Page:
Surgical robotics requires great skills in many engineering fields as the integration of robots in the operating room is technically difficult. It induces new problems such as safety, man-machine cooperation, real time sensing and processing, mechanical design, force and vision-based control. However, it is very promising as a mean to improve conventional surgical procedures, for example in neurosurgery and orthopaedics, as well as to provide innovation in micro-surgery, image-guided therapy, MIS and Natural Orifice Transluminal Endoscopic Surgery (NOTES).

sssr-2019 LIRMM at Montpellier faculty of medecine 2, France

The highly interdisciplinary nature of surgical robotics requires close cooperation between medical staff and researchers in mechanics, computer sciences, control and electrical engineering. This cooperation has resulted in many prototypes for a wide variety of surgical procedures. A few robotics systems are yet available on a commercial basis and have entered the operating room namely in neurosurgery, orthopaedics and MIS.

Depending on the application, surgical robotics gets more or less deeply into the following fields:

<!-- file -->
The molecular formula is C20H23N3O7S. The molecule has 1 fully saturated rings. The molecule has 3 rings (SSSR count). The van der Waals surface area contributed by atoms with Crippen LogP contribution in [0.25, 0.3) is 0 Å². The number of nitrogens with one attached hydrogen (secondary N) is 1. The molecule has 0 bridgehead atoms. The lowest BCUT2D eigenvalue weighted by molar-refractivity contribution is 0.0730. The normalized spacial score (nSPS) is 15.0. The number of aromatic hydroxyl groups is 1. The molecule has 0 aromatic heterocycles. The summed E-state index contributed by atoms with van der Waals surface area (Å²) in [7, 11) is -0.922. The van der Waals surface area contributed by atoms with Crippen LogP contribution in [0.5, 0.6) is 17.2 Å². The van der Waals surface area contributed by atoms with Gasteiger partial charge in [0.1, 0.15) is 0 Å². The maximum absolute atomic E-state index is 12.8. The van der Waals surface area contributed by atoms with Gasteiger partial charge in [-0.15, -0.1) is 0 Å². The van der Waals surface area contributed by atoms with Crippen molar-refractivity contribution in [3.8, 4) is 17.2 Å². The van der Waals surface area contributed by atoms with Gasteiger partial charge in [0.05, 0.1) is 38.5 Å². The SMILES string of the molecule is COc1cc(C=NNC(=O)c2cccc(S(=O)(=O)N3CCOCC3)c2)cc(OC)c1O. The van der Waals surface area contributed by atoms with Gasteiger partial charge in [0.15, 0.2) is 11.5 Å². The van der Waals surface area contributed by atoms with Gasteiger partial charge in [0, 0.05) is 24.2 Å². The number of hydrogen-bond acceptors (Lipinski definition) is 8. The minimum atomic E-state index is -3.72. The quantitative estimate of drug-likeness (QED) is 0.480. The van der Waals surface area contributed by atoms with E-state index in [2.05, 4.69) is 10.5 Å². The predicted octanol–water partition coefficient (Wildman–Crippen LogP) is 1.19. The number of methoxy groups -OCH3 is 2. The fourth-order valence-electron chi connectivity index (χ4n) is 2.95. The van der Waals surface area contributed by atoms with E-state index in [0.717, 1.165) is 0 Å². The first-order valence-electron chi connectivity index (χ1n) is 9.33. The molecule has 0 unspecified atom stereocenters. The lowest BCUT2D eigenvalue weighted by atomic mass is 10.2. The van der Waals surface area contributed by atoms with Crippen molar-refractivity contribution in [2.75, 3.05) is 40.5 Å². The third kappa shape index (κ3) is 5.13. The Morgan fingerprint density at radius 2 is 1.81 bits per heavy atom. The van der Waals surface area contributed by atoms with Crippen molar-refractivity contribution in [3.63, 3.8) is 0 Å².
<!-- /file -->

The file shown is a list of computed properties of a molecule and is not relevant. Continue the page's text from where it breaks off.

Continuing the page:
• multi-modal information processing;
  • modelling of rigid and deformable anatomical parts;
  • pre-surgical planning and simulation of robotic surgery;
  • design and control of guiding systems for assistance of the surgeon gesture.

During the Summer school, these fields will be addressed by surgeons and researchers working in leading hospitals and labs. They will be completed by engineers who will give insight into practical integration problems. The courses are addressed to PhD students, post-docs and researchers already involved in the area or interested by the new challenges of such an emerging area interconnecting technology and surgery. Basic background in mechanical, computer science, control and electrical engineering is recommended.